Today I listened to podcasts about Sojourner Truth, the famous slave who became a preacher and an advocate for the rights of black Americans. Some cool things I learned about her:
-Her first language was Dutch, as she was owned by a Dutch slave-owner.

-In 1827, she started having religious visions and became a preacher.

-She was part of two different communes, one called “The Kingdom” in 1933, and the other a utopian group that operated a silk factory.

-She got to meet President Lincoln in 1864, although when she later tried to attend his second term inauguration ceremony, she was turned away because she was black.

-After the Civil War ended and all slaves were freed, she helped many field slaves to adjust to freedom and learn to live independently.

-She was also a care-taker in the hospital after the war was over.

-Rosa Parks was not the first person to defy the rules of segregation on public transportation. Sojourner would get on “white” streetcars and stay seated as long as possible before being thrown off.

During the 1850s, she went on a 22-state lecture tour, speaking about the importance of equality among the races, women’s rights, religion and politics.

-Her biography is the only written account of an enslaved person in Dutch New York.
Her last recorded words were: “Be a follower of Jesus.”

The great thing about podcasts is that it gives you a little taste of whatever they are talking about, and then you can decide if you want to delve deeper into that person’s history.

The Storm On Our Shores – by Mark Obmascik (2019)

Storm On Our Shores

Do you think that the battles of World War II never touched United States soil? That’s what I thought until I read this book. In May of 1943, a brutal struggle took place on the Aleutian island of Attu, which is part of the state of Alaska. It was a remote location that was almost uninhabited. For nearly a year, Japanese soldiers battled American soldiers for control of the island. It was a cold, windy, foggy place with spongy ground, which made it almost impossible to transport vehicles across. Most of the fighting was guerrilla-style.

When the Americans finally won control of the island, a hand-written journal was found on the dead body of a Japanese doctor. It was translated into English with the hope of finding some military secrets. But it contained only the daily happenings of the surgeon, and his desire to return home to his wife and daughters, one of whom he had never met. Copies of the translation began circulating among the servicemen. It was a side to the enemy that most had not considered – that some of the Japanese soldiers who were drafted were much like themselves. They loved their families, were homesick, and wanted the war to end.

The Japanese surgeon -Paul Nobuo Tatsuguchi – had actually spent ten years in the United States studying to become a doctor. He had returned back to Japan to marry his childhood sweetheart, but hoped to become a U.S. citizen someday. But the start of World War II killed that dream. The Japanese were the enemy, and the United States didn’t want more coming into the country, let alone becoming citizens. Paul’s dream died, but he did the best he could to be a good doctor in Japan. He and his wife were 7th-Day Adventist Christians, which was not a good faith to have in Japan. Then came the order that he was being drafted. There was no choice; he had to serve. So Paul Tatsuguchi tended  to the medical needs of his fellow soldiers, while trying to follow his religious beliefs of non-violence. It was an impossible situation.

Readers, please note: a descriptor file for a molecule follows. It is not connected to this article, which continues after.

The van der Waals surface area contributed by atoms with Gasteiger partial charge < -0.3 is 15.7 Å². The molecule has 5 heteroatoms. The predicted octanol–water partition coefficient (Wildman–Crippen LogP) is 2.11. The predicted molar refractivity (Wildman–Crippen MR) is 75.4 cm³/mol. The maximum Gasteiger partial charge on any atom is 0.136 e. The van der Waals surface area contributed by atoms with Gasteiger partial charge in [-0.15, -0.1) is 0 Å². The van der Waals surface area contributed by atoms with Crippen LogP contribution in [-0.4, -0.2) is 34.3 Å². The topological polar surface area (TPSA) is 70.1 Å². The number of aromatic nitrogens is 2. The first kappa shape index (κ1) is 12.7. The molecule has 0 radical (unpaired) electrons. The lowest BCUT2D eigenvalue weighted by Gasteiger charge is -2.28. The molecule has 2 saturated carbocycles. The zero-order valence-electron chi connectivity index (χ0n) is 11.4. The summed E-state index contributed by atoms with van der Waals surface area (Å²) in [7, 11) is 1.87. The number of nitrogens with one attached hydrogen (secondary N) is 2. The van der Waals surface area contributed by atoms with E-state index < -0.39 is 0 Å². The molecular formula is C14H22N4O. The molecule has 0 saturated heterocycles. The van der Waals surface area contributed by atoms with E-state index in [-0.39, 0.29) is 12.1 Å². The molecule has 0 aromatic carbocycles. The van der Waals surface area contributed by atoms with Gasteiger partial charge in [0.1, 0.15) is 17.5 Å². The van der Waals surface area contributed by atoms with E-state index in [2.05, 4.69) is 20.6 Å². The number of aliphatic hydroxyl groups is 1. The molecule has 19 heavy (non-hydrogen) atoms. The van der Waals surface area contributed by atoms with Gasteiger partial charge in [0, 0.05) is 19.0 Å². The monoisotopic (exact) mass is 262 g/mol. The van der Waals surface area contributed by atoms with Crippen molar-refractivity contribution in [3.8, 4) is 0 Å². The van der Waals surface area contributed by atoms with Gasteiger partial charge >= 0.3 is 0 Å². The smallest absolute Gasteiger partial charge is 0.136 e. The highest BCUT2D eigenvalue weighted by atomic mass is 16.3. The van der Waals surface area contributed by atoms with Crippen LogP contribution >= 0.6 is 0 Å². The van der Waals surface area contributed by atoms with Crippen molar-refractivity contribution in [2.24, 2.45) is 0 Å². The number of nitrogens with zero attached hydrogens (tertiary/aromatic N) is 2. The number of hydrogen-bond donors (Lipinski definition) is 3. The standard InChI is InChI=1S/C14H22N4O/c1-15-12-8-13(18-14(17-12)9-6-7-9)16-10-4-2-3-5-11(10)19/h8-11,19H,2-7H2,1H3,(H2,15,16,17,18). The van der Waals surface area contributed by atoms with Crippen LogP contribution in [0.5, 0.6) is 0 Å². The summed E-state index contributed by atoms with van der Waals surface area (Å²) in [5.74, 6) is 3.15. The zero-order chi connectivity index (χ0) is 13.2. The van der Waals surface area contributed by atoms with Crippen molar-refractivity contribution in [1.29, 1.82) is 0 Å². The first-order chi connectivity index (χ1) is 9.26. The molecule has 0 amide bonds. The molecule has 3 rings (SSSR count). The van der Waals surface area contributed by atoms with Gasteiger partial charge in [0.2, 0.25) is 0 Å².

The book goes back and forth between the story of Paul’s life, and the life of American soldier Laird, who shot and killed Paul. By the end of the book, I felt sorry for both of the men.

The battle of Attu was mostly unknown to Americans, and the government and the military suppressed the story. This battle claimed thousands of lives, both American and Japanese, and was totally unnecessary. When will mankind ever learn that in war-times, everyone loses? Everyone.

An Invisible Thread – by Laura Schroff and Alex Tresniowski (2011)

An Invisible Thread

When we think of life-long friends, what comes to mind are: kids we went to school with, neighbors we hung out with, and college roommates we kept kept in touch with after graduation. Our friends tend to be about the same age as us, and have shared interests.

That is what makes the story of Laurie and Maurice so different. They weren’t the same age, race, or socio-economic status. They met by chance – or was it chance? Maurice was an 11-year-old black kid panhandling to feed himself, since his mother was a drug addict incapable of providing for him. Laurie was an advertising executive walking down a busy city street in Manhattan when Maurice asked her for money. She shook her head no, kept going, then stopped and went back. Instead of giving him money, Laurie took him to the nearest McDonalds and fed him. And that was the beginning of their life-long friendship.

Maurice and Laurie met every Monday to talk and eat together. The other days of the week, Laurie would pack her young friend a huge brown-bag lunch, and leave it with the doorman of her apartment building for Maurice to pick up while she was at work. An invisible thread drew them together, and became stronger as time went by.

This true story is incredible. Even though it seemed that Laurie and Maurice had absolutely nothing in common, they did. Both had fathers that had failed them, one being a violent alcoholic and the other being an absent drug addict. What I took away from this book was: 1, God brings people into our lives at just the right moment, even if it seems random, and 2, keep your eyes open because you might be the “Laurie” or the “Maurice” in someone’s life.